WASHINGTON — A hefty workload and other procurement factors have delayed awards for the Pentagon’s latest enterprise cloud effort, known as the Joint Warfighting Cloud Capability.
Contracts for the follow-up to the Defense Department’s infamous JEDI venture are now expected at the end of the year, not April as originally advertised, according to Chief Information Officer John Sherman.
“As we’ve gotten into this and leaned into it with four vendors, we recognized that our schedule was maybe a little too ahead of what we thought, and that now we’re going to wrap up in the fall. And we’re aiming to award in December,” Sherman said during a March 29 briefing.
Sherman also revealed that JWCC could be worth up to $9 billion.
“This was not a guess. This was based on actual workflows and anticipated workloads to the cloud,” Sherman explained. “But that’s why we came up with this $9 billion ceiling. And that’s not a guaranteed amount by any stretch. It is just that, a ceiling.”
Proposals are under review. The Defense Department approached Amazon, Google, Microsoft and Oracle last year. Officials said talks between government and vendors have been substantial and positive. Sherman would not say if he expected fewer than four deals to be made, citing procurement sensitivities.
The decision to push things back was made in recent weeks, as the scope of what still had to be accomplished came into focus.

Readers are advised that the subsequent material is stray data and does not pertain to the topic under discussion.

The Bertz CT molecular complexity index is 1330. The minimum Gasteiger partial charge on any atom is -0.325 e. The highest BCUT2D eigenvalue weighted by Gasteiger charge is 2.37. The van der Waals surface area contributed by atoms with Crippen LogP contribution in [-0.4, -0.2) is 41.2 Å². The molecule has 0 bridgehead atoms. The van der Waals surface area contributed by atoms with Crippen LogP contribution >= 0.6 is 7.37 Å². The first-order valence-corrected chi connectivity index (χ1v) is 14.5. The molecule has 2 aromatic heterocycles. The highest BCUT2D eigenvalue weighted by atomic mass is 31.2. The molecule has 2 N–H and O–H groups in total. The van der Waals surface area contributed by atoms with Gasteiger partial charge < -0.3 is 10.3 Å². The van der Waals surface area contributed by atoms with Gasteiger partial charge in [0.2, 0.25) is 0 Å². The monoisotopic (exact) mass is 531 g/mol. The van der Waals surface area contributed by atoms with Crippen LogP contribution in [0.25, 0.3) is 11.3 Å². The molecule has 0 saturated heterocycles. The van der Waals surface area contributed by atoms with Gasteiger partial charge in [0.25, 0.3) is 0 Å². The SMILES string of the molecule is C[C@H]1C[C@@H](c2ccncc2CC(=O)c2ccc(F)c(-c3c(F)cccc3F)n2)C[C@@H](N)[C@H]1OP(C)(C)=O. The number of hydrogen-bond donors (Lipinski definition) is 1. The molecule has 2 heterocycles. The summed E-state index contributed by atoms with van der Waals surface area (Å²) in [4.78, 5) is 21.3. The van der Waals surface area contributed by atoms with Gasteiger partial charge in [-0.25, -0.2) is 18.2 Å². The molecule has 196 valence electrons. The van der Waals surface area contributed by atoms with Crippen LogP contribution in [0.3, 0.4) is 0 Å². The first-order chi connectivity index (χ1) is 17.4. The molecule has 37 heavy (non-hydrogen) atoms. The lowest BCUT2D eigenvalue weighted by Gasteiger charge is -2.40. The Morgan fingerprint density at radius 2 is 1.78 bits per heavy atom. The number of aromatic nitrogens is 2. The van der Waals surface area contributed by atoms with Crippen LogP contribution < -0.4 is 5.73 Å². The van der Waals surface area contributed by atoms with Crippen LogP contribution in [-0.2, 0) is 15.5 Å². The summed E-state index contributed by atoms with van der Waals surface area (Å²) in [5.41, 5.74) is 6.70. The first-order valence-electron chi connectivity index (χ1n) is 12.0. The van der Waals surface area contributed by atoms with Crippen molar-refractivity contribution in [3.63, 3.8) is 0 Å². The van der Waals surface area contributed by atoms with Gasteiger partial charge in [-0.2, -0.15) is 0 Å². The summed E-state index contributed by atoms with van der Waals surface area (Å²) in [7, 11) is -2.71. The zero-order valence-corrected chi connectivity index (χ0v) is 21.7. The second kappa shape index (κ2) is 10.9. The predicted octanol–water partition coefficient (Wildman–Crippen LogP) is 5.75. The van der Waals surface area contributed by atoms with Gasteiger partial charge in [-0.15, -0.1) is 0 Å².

“It’s just going to take us a little bit longer than we thought,” said Sherman, who emphasized that things were going well. “And, from my CIO seat, I’ve told the team we’re going to make sure we do this right, take the time that they need, so we can stick the landing on this, given the imperative of what JWCC is for the Department of Defense.”
The Joint Warfighting Cloud Capability is meant to plug a hole in the Pentagon’s cloud powers, spanning unclassified, secret and top-secret classifications and stretching to the military’s farthest edge.
“Nothing in the department meets this requirement at the current time, what I just described to you,” Sherman said.
Initial JWCC contracts will comprise a three-year base with one-year options, according to the chief information officer. A “full and open” competition for a future multi-cloud environment will follow, he added.
The Defense Department axed JWCC’s predecessor, JEDI, or Joint Enterprise Defense Infrastructure, in 2021 after years of delays. The potential $10 billion program was plagued by legal challenges and allegations of political interference.
“JEDI, conceived with noble intent and a baseline now several years old, was developed at a time when the department’s needs were different and our cloud conversancy less mature,” Sherman said in a statement at the time. “The JWCC’s multi-cloud environment will serve our future in a way that JEDI’s single award, single cloud structure simply cannot do.”
Colin Demarest is a reporter at C4ISRNET, where he covers military networks, cyber and IT. Colin previously covered the Department of Energy and its NNSA — namely Cold War cleanup and nuclear weapons development — for a daily newspaper in South Carolina. Colin is also an award-winning photographer.